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When Henry Kravis's KKR (KKR) and David Bonderman's TPG Capital paid $43.2 billion—much of it borrowed—for Texas energy company TXU in October 2007, it was the biggest buyout in history. Since the deal, natural gas prices have plunged more than 39 percent, curbing the Dallas-based utility's revenue, which fell to $8.2 billion last year from $11.4 billion in 2008. Now the company, renamed Energy Future Holdings, may pay more than $1 billion to renegotiate some of its loans.
Lenders holding $15.37 billion of term loans agreed to push their due date to 2017, according to an Apr. 13 news release. They also agreed to extend revolving line of credit and letter of credit loan maturities. In return, the company offered to pay its lenders a 3.5 percent fee and an extra 1 percentage point a year in interest for the extended term and letter of credit loans. That would be $574 million upfront and $164 million in annual interest for as long as six years. On Apr. 7 lenders approved changes to Energy Future's loan agreements to allow the company to address a claim by Aurelius Capital Management, a hedge fund that said it had violated the agreements. Lenders that agreed to the change were paid a fee of half a percentage point of the loan amount, according to a regulatory filing.
Refinancing the debt may only postpone the threat of default. The price of credit insurance on Energy Future, which had long-term debt of $34.2 billion as of Dec. 31, indicates that investors believe it has a 74 percent chance of failing to pay off its loans. "I don't know that this is enough to save them," says Jason Brady, a managing director at Thornburg Investment Management in Santa Fe, N.M. The fees and extra interest are "a lot of dough."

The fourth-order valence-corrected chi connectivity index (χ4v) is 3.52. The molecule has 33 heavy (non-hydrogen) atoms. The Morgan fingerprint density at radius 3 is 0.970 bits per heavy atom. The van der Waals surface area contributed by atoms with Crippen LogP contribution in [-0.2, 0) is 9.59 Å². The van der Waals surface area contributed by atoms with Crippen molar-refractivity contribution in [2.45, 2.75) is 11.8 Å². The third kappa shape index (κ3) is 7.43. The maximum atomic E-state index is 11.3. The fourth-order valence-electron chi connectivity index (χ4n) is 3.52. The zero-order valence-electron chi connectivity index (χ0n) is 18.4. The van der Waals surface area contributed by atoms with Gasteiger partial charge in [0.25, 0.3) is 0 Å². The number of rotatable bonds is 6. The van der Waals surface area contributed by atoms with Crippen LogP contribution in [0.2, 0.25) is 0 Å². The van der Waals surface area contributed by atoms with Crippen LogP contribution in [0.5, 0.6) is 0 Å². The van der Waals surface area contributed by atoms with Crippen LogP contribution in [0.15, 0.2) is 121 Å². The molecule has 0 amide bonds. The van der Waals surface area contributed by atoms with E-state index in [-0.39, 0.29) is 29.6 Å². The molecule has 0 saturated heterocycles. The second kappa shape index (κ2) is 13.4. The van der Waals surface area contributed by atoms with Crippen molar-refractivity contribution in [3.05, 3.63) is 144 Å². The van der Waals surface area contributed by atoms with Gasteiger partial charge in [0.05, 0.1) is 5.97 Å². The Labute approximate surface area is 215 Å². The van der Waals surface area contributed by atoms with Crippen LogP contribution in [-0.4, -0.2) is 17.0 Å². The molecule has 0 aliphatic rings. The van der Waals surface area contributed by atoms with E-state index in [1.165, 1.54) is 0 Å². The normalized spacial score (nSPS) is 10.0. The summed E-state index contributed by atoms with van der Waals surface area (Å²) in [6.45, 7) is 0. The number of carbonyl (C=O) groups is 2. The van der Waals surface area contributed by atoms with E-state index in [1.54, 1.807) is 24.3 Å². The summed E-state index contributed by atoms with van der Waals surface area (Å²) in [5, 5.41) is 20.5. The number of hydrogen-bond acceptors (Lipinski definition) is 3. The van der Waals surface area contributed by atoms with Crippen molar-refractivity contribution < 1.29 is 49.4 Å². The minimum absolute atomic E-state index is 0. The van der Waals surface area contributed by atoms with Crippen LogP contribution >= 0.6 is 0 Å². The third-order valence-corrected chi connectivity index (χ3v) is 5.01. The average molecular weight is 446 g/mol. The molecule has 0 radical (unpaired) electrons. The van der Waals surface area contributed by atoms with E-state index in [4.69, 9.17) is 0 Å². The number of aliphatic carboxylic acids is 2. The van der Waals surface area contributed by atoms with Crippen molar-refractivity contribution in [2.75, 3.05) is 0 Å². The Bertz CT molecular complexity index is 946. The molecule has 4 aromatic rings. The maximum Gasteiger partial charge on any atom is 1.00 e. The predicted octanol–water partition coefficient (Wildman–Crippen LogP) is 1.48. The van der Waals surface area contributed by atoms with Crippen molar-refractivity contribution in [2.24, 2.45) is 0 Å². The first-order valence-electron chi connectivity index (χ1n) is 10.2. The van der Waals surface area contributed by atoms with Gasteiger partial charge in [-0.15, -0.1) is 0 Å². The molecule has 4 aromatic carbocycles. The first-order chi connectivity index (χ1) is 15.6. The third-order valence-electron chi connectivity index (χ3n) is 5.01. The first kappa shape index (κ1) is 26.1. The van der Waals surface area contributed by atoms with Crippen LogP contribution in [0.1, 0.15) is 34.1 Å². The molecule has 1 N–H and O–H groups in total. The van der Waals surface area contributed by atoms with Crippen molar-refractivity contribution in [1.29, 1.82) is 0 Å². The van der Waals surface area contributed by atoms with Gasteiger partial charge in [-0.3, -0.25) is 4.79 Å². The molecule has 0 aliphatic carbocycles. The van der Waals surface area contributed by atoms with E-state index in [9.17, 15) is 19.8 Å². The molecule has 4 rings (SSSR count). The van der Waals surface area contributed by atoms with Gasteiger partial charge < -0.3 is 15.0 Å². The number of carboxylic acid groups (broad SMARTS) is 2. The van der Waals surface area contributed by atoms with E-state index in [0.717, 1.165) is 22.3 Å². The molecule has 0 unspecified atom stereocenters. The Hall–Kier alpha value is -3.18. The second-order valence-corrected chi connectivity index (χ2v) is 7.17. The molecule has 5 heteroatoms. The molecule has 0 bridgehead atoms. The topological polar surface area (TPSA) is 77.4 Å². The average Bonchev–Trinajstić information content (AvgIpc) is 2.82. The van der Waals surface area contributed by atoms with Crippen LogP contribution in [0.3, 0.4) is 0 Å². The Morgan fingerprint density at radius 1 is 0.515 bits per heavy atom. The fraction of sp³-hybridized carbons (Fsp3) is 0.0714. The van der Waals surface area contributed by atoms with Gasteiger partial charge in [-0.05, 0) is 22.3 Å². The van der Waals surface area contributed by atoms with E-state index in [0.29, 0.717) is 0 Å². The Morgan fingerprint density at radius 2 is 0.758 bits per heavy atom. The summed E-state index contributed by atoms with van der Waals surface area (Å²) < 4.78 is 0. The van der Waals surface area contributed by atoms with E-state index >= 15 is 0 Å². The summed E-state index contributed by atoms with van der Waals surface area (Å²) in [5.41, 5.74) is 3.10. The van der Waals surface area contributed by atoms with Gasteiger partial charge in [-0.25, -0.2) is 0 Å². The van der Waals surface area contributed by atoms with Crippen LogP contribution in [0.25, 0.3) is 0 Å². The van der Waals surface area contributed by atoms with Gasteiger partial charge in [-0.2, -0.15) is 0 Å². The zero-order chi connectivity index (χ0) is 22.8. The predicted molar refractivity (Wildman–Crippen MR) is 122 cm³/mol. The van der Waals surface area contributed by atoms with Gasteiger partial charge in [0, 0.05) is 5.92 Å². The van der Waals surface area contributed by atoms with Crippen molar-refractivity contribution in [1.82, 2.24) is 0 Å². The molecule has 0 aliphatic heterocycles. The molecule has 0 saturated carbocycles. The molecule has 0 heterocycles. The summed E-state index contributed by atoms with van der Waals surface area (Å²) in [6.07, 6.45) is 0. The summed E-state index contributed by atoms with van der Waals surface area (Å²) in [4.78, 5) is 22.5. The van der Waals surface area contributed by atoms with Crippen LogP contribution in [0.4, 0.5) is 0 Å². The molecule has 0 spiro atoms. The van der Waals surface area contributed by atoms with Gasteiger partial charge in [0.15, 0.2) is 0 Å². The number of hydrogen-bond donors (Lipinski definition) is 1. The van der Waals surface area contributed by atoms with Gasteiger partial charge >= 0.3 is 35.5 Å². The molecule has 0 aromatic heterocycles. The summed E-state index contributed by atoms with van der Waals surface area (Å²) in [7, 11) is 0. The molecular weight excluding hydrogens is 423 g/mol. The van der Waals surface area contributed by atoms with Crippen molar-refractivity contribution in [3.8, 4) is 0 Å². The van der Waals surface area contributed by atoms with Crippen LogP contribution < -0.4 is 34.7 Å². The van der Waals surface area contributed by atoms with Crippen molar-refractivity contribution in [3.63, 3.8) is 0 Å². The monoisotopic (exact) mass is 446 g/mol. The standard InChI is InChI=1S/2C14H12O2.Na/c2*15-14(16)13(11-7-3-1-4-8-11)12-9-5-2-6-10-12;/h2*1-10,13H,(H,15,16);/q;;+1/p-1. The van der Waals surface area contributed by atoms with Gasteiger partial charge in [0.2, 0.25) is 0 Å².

The terms Energy Future is offering are appropriate, Lisa Singleton, company spokeswoman, said on Apr. 4. Spokesmen for TPG and KKR declined to comment. The payment to lenders put claims made by Aurelius "to rest once and for all," Singleton said. On Apr. 1, Mark Brodsky, chairman of Aurelius, said: "The company has shifted from dismissing our claims to paying the banks to waive them."
Energy Future had more than $20 billion of loans maturing in 2014, more than any other company with debt coming due that year, according to JPMorgan Chase (JPM). "If you have a $1 billion loan, you can be like a speedboat," says Marc Gross, a money manager in New York at RS Investments. "If you have $20 billion, you're the Titanic. You've got icebergs coming, and it's very difficult to move."
The company's chances of avoiding default are helped by investors' greater appetite for riskier bonds and loans. The average yield on junk bonds was 7.3 percent as of Apr. 8, down from a peak of 22.4 percent in December 2008, Bank of America Merrill Lynch (BAC) index data show. Energy Future is "trying to take advantage of the credit markets, and you can't blame them for that," says Andy DeVries, an analyst for debt-research firm CreditSights in New York. "It would be fantastic if they could pull this off."
The bottom line: Paying a 3.5 percent fee and another percentage point in interest may help Energy Future renegotiate almost half of its $34.2 billion debt.